I woke up this morning at 4:30 with a sinus headache. After medicating, I made the mistake of checking my phone notifications, so I’m now writing a blog at the earliest time of day ever, ever.
It seems Donald Trump won the election. That surprised me.
But you know what didn’t surprise me? Liberty definitely didn’t win. Instead, our president-elect has campaigned against the First, Fourth, Eighth and 14th Amendments. I honestly don’t know how anyone can expect him to keep a campaign promise when he can’t even keep a promise to a wife.
However, I’m going to make good on my word when Trump is officially installed as POTUS: Honor the emperor (which, ironically enough, some have actually called him that). The main question is how we move forward from this, particularly when he didn’t exactly win a landslide and the age demographics skewed heavily toward older people voting for Trump. We’re currently just as divided as before.
That said, here are some basic pointers for Trump supporters, particularly Christian Trump supporters, in the wake of the election.
Don’t gloat. – Seriously. Don’t do it. You’ll only make things worse.
Be consistent. – The fact that Republicans have a majority in all of the federal government shouldn’t mean that you buy whole hog into everything they do.
Don’t expect the government to improve your life or spread the Gospel. – I hope I don’t have to elaborate further.
I still feel the need to elaborate on the third point. Governments don’t improve lives, pretty much ever. I fully expect that after Trump’s first term, abortion will still be legal, we’ll still be in perpetual, illegal, undeclared warfare; and that our civil liberties will be even worse off than they are now, mainly because the Religious Right has bought into the notion that all is well as long as the GOP is in charge. This should not be. If we were in a post-Christian culture literally yesterday, that didn’t change overnight.
Honestly, I hope that Trump implements policies that benefit the entirety of our populace. I’ll support him when he does, but I’ll also – with gentleness and respect – strongly oppose him and speak up against bad policies. I challenge and invite you to do the same.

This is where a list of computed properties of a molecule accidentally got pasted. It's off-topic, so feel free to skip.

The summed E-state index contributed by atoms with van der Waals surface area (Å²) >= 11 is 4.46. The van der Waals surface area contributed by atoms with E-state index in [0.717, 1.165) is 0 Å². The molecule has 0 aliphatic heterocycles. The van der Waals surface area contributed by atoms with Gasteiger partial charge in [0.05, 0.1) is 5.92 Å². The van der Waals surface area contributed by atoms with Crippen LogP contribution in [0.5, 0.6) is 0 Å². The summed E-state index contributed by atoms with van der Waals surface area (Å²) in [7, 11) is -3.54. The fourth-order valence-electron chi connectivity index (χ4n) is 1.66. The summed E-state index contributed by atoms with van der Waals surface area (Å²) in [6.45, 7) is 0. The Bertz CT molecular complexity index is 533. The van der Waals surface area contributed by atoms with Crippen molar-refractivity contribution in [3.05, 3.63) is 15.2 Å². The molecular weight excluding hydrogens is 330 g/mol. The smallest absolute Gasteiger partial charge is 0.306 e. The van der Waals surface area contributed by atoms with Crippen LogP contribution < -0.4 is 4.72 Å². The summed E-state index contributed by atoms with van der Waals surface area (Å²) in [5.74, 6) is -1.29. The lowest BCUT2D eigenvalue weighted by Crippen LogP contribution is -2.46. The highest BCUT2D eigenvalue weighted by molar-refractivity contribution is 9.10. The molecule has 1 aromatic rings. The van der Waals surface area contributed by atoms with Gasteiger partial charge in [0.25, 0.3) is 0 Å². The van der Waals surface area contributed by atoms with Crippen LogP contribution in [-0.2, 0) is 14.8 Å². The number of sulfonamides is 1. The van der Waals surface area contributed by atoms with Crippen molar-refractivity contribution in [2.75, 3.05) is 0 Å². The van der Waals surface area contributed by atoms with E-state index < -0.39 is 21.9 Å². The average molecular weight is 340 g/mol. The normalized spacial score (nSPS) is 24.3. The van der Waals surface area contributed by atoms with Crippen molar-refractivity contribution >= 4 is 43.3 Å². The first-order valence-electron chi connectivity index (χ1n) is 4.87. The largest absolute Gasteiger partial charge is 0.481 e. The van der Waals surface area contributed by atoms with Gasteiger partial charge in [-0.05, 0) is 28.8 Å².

“Let every person be subject to the governing authorities. For there is no authority except from God, and those that exist have been instituted by God.” – Romans 13:1
But Hillary murders babies, and Trump is practically Hitler.
“Honor everyone. Love the brotherhood. Fear God. Honor the emperor.” – 1 Peter 2:17
Over and over again, the Bible tells us to basically not freak out over earthly governments. People are depraved. Governments are comprised of people. Therefore, governments will be corrupt. At the same time, God uses governments to render punishment for evil in the world, to promote good and to accomplish his own purposes. Keep in mind that that these biblical passages were written while nearly every Christian was under the subjugation of the Roman empire, and Rome wasn’t always so nice to the church.
That doesn’t mean that biblical writers never have criticisms of those in authorities. Jesus called the Pharisees snakes and sons of the devil. Paul called the Pharisees a bunch of “whitewashed walls.” Depending on your eschatology, John may have called Nero “the Great Beast.” So, yes, there’s a time for blunt truth.
At the same time, 1 Peter 3 tells us to make our defense of the Gospel “with gentleness and respect,” and Colossians 4 says our words should “always be gracious, seasoned with salt.” 2 Timothy 2 commands us to not be quarrelsome, and 2 Thessalonians 2 tells us not to be easily alarmed. I have absolutely failed at living up to those commands.
But commands with no root are ultimately self-help with a little Jesus added. The foundation of all these is the Gospel itself. In 1 Corinthians 9, Paul is adamant about his rights (which, yes, we have as Christians) but that giving up those rights in order to save some to the Gospel is far more important. Paul invoked his rights as a Roman citizen when necessary and used his Jewish heritage as an example, but his focus wasn’t to Make Jerusalem Great Again or to change the empire through political means. Check out how respectful he was in Acts 26. He knew that the only meaningful change in the world is when hearts are changed via the Gospel. When we call out national sin or governmental corruption, we should do so with their salvific interests in mind. It’s not so much about us being awesome and them being wrong and fixing it but about seeking their repentance and ultimate faith in God.